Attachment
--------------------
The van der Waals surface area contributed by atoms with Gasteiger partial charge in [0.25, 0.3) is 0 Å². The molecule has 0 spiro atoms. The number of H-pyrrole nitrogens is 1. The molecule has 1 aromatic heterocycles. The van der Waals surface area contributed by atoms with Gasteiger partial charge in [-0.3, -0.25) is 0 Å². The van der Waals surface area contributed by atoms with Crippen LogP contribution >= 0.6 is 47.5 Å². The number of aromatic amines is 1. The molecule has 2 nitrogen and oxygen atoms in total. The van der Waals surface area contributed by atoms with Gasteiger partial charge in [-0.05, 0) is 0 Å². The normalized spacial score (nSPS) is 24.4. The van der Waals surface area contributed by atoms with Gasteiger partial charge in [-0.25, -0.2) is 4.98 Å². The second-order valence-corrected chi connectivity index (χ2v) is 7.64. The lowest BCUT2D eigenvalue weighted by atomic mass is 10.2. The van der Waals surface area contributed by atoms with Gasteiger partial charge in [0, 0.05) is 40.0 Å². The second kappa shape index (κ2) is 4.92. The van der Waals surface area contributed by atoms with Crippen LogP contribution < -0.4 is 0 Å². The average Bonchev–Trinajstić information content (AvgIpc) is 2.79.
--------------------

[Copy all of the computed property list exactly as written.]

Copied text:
The van der Waals surface area contributed by atoms with Gasteiger partial charge in [0.25, 0.3) is 0 Å². The molecule has 0 spiro atoms. The number of H-pyrrole nitrogens is 1. The molecule has 1 aromatic heterocycles. The van der Waals surface area contributed by atoms with Gasteiger partial charge in [-0.3, -0.25) is 0 Å². The van der Waals surface area contributed by atoms with Crippen LogP contribution >= 0.6 is 47.5 Å². The number of aromatic amines is 1. The molecule has 2 nitrogen and oxygen atoms in total. The van der Waals surface area contributed by atoms with Gasteiger partial charge in [-0.05, 0) is 0 Å². The normalized spacial score (nSPS) is 24.4. The van der Waals surface area contributed by atoms with Gasteiger partial charge in [-0.25, -0.2) is 4.98 Å². The second-order valence-corrected chi connectivity index (χ2v) is 7.64. The lowest BCUT2D eigenvalue weighted by atomic mass is 10.2. The van der Waals surface area contributed by atoms with Gasteiger partial charge in [0, 0.05) is 40.0 Å². The second kappa shape index (κ2) is 4.92. The van der Waals surface area contributed by atoms with Crippen LogP contribution < -0.4 is 0 Å². The average Bonchev–Trinajstić information content (AvgIpc) is 2.79.